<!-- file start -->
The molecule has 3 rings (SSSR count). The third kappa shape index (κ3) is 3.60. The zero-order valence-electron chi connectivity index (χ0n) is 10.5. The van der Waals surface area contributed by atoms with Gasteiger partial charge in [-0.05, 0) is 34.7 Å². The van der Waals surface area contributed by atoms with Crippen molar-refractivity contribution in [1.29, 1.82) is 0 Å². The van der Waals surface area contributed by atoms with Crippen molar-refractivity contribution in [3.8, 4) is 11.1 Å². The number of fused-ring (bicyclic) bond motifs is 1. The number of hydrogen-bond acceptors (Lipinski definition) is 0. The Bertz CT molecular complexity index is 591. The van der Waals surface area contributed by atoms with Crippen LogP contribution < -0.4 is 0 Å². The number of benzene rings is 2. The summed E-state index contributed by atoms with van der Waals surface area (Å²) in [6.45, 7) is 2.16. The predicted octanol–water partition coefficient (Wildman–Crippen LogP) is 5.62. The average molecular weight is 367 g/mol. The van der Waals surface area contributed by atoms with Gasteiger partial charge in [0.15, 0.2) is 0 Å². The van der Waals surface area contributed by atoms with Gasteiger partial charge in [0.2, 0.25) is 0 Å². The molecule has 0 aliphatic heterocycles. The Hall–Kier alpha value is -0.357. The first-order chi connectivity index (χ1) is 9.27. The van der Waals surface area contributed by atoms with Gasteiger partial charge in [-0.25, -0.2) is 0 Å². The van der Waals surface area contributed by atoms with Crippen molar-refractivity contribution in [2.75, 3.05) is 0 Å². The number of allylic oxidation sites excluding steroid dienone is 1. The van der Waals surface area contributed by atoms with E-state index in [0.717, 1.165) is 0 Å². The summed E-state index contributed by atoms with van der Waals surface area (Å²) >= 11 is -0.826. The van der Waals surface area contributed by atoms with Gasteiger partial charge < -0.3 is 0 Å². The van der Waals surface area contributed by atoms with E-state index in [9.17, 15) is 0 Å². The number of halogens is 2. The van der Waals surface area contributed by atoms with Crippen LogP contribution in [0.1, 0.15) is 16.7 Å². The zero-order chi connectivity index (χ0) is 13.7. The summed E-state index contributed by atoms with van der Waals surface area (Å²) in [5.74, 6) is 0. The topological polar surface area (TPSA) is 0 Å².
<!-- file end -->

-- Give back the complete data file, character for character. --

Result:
The molecule has 3 rings (SSSR count). The third kappa shape index (κ3) is 3.60. The zero-order valence-electron chi connectivity index (χ0n) is 10.5. The van der Waals surface area contributed by atoms with Gasteiger partial charge in [-0.05, 0) is 34.7 Å². The van der Waals surface area contributed by atoms with Crippen molar-refractivity contribution in [1.29, 1.82) is 0 Å². The van der Waals surface area contributed by atoms with Crippen molar-refractivity contribution in [3.8, 4) is 11.1 Å². The number of fused-ring (bicyclic) bond motifs is 1. The number of hydrogen-bond acceptors (Lipinski definition) is 0. The Bertz CT molecular complexity index is 591. The van der Waals surface area contributed by atoms with Crippen LogP contribution < -0.4 is 0 Å². The number of benzene rings is 2. The summed E-state index contributed by atoms with van der Waals surface area (Å²) in [6.45, 7) is 2.16. The predicted octanol–water partition coefficient (Wildman–Crippen LogP) is 5.62. The average molecular weight is 367 g/mol. The van der Waals surface area contributed by atoms with Gasteiger partial charge in [0.15, 0.2) is 0 Å². The van der Waals surface area contributed by atoms with Gasteiger partial charge in [0.2, 0.25) is 0 Å². The molecule has 0 aliphatic heterocycles. The Hall–Kier alpha value is -0.357. The first-order chi connectivity index (χ1) is 9.27. The van der Waals surface area contributed by atoms with Gasteiger partial charge in [-0.25, -0.2) is 0 Å². The van der Waals surface area contributed by atoms with Crippen molar-refractivity contribution in [2.75, 3.05) is 0 Å². The number of allylic oxidation sites excluding steroid dienone is 1. The van der Waals surface area contributed by atoms with E-state index in [0.717, 1.165) is 0 Å². The summed E-state index contributed by atoms with van der Waals surface area (Å²) >= 11 is -0.826. The van der Waals surface area contributed by atoms with Gasteiger partial charge < -0.3 is 0 Å². The van der Waals surface area contributed by atoms with E-state index in [9.17, 15) is 0 Å². The number of halogens is 2. The van der Waals surface area contributed by atoms with Crippen LogP contribution in [0.1, 0.15) is 16.7 Å². The zero-order chi connectivity index (χ0) is 13.7. The summed E-state index contributed by atoms with van der Waals surface area (Å²) in [5.74, 6) is 0. The topological polar surface area (TPSA) is 0 Å².